I would send your employees, friends and family something like the following. Feel free to copy/paste/edit.

"Today, news broke that sports icon Kobe Bryant and his daughter Gigi died in a helicopter crash. Internet scum are going to exploit this shocking celebrity death in a number of ways, so be careful with anything on anything related to Kobe Bryant's death: emails, attachments, any social media, texts on your phone, anything. There will be a number of scams related to this, so please remember to Think Before You Click!

For KnowBe4 Customers, tomorrow before end of business there will be a new simulated phishing template in the Current Events campaign (search for Kobe Bryant) that I suggest you send to everyone more or less immediately.

Tell Your Friends:
See How You Can Get Audits Done in Half the Time at Half the Cost

You told us you have challenging compliance requirements, not enough time to get audits done, and keeping up with risk assessments and third-party vendor risk is a continuous problem.

We listened! KCM now has Compliance, Risk, Policy and Vendor Risk management modules, transforming KCM into a full SaaS GRC platform!

Join us, Wednesday, February 5 @ 1:00 PM (ET), for a 30-minute live product demonstration of KnowBe4's KCM GRC platform. See how you can simplify the challenges of managing your compliance requirements across your organization and third-party vendors and ease your burden when it's time for risk assessments and audits.

  • NEW! Demonstrate overall progress and health of your compliance and risk management initiatives with custom reports.
  • Vet, manage and monitor your third-party vendors' security risk requirements.
  • Simplify risk management with an intuitive interface and simple workflow based on the well-recognized NIST 800-30.
  • Quick implementation with pre-built requirements templates for the most widely used regulations.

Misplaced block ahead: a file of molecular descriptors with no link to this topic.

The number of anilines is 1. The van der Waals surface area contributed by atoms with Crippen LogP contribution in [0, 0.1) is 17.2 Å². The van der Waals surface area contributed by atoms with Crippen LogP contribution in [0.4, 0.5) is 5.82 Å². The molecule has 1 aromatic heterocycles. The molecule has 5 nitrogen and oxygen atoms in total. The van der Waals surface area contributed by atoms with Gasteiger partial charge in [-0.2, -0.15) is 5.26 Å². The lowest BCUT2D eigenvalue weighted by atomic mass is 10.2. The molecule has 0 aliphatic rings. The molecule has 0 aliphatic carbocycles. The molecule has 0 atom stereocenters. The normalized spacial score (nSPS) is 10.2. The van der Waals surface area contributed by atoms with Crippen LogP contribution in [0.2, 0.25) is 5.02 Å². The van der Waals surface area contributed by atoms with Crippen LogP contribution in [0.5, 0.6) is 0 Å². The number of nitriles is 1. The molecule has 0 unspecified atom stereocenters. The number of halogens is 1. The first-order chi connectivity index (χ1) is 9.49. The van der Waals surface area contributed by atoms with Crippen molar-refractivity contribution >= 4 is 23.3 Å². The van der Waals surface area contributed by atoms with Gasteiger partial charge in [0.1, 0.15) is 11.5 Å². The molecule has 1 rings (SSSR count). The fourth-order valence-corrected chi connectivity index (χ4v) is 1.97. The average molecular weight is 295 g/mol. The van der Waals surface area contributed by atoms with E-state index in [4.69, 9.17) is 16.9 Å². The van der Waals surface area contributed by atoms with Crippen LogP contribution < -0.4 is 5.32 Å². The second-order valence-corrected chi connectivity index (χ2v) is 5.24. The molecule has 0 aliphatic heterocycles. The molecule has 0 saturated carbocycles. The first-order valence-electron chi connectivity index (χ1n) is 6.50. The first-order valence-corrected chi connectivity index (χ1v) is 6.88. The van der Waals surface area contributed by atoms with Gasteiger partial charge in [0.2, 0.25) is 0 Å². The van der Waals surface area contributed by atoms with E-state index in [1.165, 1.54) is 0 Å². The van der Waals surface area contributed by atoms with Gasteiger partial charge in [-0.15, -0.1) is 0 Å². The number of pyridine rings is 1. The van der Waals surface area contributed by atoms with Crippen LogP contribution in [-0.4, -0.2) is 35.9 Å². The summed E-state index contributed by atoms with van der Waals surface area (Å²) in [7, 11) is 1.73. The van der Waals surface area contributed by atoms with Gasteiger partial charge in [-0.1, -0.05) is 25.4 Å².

• Secure evidence repository and DocuLinks giving you two ways of maintaining audit evidence and documentation.
  • Dashboards with automated reminders to quickly see what tasks have been completed, not met, and past due.
Date/Time: Wednesday, February 5 @ 1:00 PM (ET)

Save My Spot!

Let's stay safe out there.

Warm Regards,
Stu Sjouwerman
Founder and CEO
KnowBe4, Inc

Quotes of the Week
"Nothing can now be believed which is seen in a newspaper. Truth itself becomes suspicious by being put into that polluted vehicle. The real extent of this state of misinformation is known only to those who are in situations to confront facts within their knowledge with the lies of the day... I will add, that the man who never looks into a newspaper is better informed than he who reads them; inasmuch as he who knows nothing is nearer to truth than he whose mind is filled with falsehoods & errors."
- Thomas Jefferson, 3rd President of the United States from 1801 to 1809

"Plus ça change, plus c'est la même chose".
Literally "The more it changes, the more it’s the same thing."

- An epigram by Jean-Baptiste Alphonse Karr from January 1849.

Thanks for reading CyberheistNews
Security News
Conversation-Hijacking Attacks Make It Almost Impossible to Avoid Becoming a Victim